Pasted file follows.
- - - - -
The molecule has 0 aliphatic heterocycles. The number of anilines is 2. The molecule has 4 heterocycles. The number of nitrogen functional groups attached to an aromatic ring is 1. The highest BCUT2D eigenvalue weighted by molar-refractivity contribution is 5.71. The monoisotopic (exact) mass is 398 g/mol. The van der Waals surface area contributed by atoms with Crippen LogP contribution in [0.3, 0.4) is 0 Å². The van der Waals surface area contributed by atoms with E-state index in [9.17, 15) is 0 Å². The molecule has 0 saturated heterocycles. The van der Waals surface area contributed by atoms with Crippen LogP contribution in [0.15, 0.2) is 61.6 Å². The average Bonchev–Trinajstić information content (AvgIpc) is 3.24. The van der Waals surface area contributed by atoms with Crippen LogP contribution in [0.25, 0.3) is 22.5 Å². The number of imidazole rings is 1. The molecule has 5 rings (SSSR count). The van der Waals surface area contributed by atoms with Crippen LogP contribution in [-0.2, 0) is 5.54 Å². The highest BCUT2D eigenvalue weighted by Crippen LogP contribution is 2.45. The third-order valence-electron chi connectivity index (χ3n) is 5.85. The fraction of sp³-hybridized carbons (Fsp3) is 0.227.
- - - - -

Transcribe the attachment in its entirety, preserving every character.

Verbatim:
The molecule has 0 aliphatic heterocycles. The number of anilines is 2. The molecule has 4 heterocycles. The number of nitrogen functional groups attached to an aromatic ring is 1. The highest BCUT2D eigenvalue weighted by molar-refractivity contribution is 5.71. The monoisotopic (exact) mass is 398 g/mol. The van der Waals surface area contributed by atoms with Crippen LogP contribution in [0.3, 0.4) is 0 Å². The van der Waals surface area contributed by atoms with E-state index in [9.17, 15) is 0 Å². The molecule has 0 saturated heterocycles. The van der Waals surface area contributed by atoms with Crippen LogP contribution in [0.15, 0.2) is 61.6 Å². The average Bonchev–Trinajstić information content (AvgIpc) is 3.24. The van der Waals surface area contributed by atoms with Crippen LogP contribution in [0.25, 0.3) is 22.5 Å². The number of imidazole rings is 1. The molecule has 5 rings (SSSR count). The van der Waals surface area contributed by atoms with Crippen LogP contribution in [-0.2, 0) is 5.54 Å². The highest BCUT2D eigenvalue weighted by Crippen LogP contribution is 2.45. The third-order valence-electron chi connectivity index (χ3n) is 5.85. The fraction of sp³-hybridized carbons (Fsp3) is 0.227.